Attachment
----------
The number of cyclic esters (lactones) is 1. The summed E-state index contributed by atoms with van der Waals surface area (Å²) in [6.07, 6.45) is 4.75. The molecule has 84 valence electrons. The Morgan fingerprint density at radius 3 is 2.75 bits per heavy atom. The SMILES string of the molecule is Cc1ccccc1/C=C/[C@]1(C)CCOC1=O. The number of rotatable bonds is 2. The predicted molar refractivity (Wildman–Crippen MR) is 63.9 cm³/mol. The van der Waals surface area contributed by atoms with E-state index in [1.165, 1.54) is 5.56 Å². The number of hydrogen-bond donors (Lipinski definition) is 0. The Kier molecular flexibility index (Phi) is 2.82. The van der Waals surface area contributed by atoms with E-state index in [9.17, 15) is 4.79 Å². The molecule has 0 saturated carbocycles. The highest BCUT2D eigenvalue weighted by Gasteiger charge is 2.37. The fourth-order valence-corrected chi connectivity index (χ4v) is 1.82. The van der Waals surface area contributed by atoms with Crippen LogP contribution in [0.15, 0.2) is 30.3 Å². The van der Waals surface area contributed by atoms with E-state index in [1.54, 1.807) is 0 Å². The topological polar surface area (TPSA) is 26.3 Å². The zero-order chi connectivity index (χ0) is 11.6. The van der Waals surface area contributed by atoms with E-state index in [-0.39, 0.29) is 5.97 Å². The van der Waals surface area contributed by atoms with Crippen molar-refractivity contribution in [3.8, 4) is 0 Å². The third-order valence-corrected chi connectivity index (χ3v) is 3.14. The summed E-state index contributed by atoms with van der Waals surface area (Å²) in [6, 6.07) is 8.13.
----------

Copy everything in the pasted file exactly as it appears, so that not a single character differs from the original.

The number of cyclic esters (lactones) is 1. The summed E-state index contributed by atoms with van der Waals surface area (Å²) in [6.07, 6.45) is 4.75. The molecule has 84 valence electrons. The Morgan fingerprint density at radius 3 is 2.75 bits per heavy atom. The SMILES string of the molecule is Cc1ccccc1/C=C/[C@]1(C)CCOC1=O. The number of rotatable bonds is 2. The predicted molar refractivity (Wildman–Crippen MR) is 63.9 cm³/mol. The van der Waals surface area contributed by atoms with E-state index in [1.165, 1.54) is 5.56 Å². The number of hydrogen-bond donors (Lipinski definition) is 0. The Kier molecular flexibility index (Phi) is 2.82. The van der Waals surface area contributed by atoms with E-state index in [9.17, 15) is 4.79 Å². The molecule has 0 saturated carbocycles. The highest BCUT2D eigenvalue weighted by Gasteiger charge is 2.37. The fourth-order valence-corrected chi connectivity index (χ4v) is 1.82. The van der Waals surface area contributed by atoms with Crippen LogP contribution in [0.15, 0.2) is 30.3 Å². The van der Waals surface area contributed by atoms with E-state index in [1.54, 1.807) is 0 Å². The topological polar surface area (TPSA) is 26.3 Å². The zero-order chi connectivity index (χ0) is 11.6. The van der Waals surface area contributed by atoms with E-state index in [-0.39, 0.29) is 5.97 Å². The van der Waals surface area contributed by atoms with Crippen molar-refractivity contribution in [3.8, 4) is 0 Å². The third-order valence-corrected chi connectivity index (χ3v) is 3.14. The summed E-state index contributed by atoms with van der Waals surface area (Å²) in [6, 6.07) is 8.13.